1804 Bust Dollar consigned to official ANA Baltimore auction

June 9, 2003 By ekr

1804 Bust Dollar consigned to official ANA Baltimore auction

For the first time in the history of the American Numismatic Association, an 1804 Draped Bust silver dollar – known as the “King of American Coins” – has been consigned to the Association’s official public auction.

One of 15 known specimens and one of only seven held in private hands, the rarity was consigned at the Long Beach Coin, Stamp & Collectibles Expo in late May by noted numismatist Don Kagin of Tiburon, California. It will be offered by Bowers and Merena Galleries of Mandeville, Louisiana, the official auctioneer for the ANA show, July 30-August 3, in Baltimore.

“I have owned it for a couple of years, and it has been great,” Kagin says. “I think it is time to let someone else have the same opportunity I have had and to be caretaker of the ‘King of American Coins.’ “

Paul Montgomery, president of Bowers and Merena, says, “When you see the coin’s prestigious pedigree, you realize just how important it truly is. Being able to offer it at an ANA auction adds to that historic prestige.”

The date on these rare numismatic treasures bears no relation to when they were struck by the United States Mint. Production of the denomination stopped in 1803 and did not officially resume until 1840. However, between 1834 and 1838 President Andrew Jackson called for sets of U.S. coins, including silver dollars, to be prepared as gifts to foreign dignitaries. These first eight silver dollars with the Draped Bust Liberty design carrying the 1804 date are known as Class I specimens. Seven surviving coins produced between 1858 and 1875 were minted for sale to collectors; they are known as Class II and III specimens.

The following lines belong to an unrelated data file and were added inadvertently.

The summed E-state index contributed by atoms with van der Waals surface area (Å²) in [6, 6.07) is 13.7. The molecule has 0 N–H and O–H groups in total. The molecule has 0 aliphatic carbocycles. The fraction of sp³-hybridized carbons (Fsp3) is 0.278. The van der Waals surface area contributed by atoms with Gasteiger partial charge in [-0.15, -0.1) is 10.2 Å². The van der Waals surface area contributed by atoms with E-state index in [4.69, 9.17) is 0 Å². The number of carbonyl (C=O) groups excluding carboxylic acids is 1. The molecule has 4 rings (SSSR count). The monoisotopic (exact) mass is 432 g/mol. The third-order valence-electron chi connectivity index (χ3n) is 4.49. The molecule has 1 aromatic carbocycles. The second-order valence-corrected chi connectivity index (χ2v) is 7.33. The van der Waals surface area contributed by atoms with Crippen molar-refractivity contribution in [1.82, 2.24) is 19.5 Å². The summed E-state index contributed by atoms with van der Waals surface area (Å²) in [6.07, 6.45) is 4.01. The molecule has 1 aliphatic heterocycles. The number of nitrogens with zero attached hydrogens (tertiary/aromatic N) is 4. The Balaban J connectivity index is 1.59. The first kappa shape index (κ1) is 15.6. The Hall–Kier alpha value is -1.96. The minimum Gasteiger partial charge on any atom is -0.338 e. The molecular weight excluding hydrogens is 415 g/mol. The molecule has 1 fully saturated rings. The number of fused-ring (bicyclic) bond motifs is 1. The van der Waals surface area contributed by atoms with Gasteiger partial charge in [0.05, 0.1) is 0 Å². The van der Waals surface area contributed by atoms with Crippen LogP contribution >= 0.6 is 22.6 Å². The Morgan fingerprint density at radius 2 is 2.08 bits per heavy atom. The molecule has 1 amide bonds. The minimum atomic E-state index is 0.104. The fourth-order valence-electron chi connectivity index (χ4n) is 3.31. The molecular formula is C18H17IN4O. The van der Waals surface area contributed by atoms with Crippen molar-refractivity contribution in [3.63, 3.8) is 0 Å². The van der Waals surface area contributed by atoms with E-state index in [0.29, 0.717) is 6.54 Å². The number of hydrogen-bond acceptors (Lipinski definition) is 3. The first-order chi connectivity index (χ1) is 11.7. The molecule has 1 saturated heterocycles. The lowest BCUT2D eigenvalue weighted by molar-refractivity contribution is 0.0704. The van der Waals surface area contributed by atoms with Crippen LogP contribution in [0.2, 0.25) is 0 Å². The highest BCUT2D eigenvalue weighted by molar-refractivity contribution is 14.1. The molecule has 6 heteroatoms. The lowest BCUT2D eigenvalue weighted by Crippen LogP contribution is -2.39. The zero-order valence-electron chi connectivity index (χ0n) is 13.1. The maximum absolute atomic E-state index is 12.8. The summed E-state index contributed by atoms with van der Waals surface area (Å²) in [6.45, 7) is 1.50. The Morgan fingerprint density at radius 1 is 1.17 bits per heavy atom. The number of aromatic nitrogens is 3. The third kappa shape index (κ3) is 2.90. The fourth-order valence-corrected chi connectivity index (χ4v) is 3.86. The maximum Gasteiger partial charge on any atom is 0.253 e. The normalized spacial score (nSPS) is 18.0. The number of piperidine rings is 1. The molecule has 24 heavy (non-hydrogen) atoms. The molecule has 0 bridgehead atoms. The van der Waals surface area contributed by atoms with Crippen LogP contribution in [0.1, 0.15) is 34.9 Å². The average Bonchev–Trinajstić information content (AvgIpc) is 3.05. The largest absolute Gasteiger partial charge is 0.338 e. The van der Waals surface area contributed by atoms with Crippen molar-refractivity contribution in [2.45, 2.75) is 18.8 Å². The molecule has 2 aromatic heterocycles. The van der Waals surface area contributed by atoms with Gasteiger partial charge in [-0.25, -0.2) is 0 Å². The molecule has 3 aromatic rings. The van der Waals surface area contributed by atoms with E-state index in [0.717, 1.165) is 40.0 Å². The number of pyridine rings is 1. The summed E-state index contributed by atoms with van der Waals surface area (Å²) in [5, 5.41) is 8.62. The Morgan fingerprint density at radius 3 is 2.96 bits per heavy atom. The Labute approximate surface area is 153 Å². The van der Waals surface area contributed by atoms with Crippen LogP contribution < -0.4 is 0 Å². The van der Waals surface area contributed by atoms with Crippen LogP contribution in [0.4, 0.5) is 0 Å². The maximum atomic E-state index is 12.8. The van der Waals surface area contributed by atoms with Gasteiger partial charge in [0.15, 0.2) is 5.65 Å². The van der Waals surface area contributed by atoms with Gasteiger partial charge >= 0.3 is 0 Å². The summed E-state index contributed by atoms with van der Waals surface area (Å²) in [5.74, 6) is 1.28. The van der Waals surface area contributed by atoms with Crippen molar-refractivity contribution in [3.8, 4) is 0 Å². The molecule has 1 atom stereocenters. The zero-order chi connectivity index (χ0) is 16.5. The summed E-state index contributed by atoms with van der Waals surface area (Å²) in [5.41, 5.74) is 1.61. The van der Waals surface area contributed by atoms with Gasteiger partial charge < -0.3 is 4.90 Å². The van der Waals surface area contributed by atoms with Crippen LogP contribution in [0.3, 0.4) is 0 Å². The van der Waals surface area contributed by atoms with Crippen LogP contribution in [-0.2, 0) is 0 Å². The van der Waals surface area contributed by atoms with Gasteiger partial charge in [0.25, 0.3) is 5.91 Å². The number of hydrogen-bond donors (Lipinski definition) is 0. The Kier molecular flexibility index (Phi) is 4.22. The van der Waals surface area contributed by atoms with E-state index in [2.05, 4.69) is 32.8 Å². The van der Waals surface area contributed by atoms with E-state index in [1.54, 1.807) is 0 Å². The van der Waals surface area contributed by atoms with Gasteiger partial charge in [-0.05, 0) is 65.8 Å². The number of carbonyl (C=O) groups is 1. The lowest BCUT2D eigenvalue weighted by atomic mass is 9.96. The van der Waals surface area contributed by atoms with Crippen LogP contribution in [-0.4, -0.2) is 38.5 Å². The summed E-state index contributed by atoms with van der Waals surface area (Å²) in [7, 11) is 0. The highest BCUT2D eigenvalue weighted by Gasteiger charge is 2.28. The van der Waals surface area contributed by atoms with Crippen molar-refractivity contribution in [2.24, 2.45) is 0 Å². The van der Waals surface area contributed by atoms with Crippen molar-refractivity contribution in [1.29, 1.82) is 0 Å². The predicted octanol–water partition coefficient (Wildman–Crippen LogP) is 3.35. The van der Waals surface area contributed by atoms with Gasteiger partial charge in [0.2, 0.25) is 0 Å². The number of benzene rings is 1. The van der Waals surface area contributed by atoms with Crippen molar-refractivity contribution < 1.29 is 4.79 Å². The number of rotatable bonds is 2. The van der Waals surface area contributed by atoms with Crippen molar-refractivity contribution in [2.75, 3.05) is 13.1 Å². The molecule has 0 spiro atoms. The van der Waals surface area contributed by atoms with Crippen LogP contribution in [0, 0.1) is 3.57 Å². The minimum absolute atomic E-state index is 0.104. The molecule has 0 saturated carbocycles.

Kagin’s Class III 1804 silver dollar first surfaced in 1876, when Civil War veteran John Haseltine, a Philadelphia coin dealer with direct ties to the Mint, exhibited the coin at a New York City sale, saying it was found by a private English source. He asked $600 for the piece and later sold it to wealthy Manchester, New Hampshire, numismatist Phineas Adams, whose name still is connected to the specimen.

Over the next 125 years, the coin traded hands and increased in value, reportedly selling for $3,200 in 1943. Among its owners were Col. E.H.R. Green, son of the infamous “Witch of Wall Street,” Hetty Green; and Amon Carter Sr., a Texas oil man who was publisher of The Ft. Worth, Texas, Star Telegram newspaper and co-founder of American Airlines. Graded Proof-58 by Professional Coin Grading Service (PCGS), the rarity was purchased by Kagin at a 2001 auction for $874,000.

For additional information about the official ANA auction in Baltimore by Bowers and Merena Galleries, contact the firm at 1 Sanctuary Blvd., Suite 201, Mandeville, LA 70471; phone 800-458-4646; fax 985-626-8672; or e-mail auction@bowersandmerena.com.

For additional information on the World’s Fair of Money, contact the ANA Convention Department, 818 N. Cascade Ave., Colorado Springs, CO 80903-3279; phone 719-632-2646; fax 719-634-4085; e-mail convention@money.org; or visit the ANA website at www.money.org.

Originally Release Date: June 9, 2003
ANA Contacts: Phone: 719-482-9872
                            Email: pr@money.org
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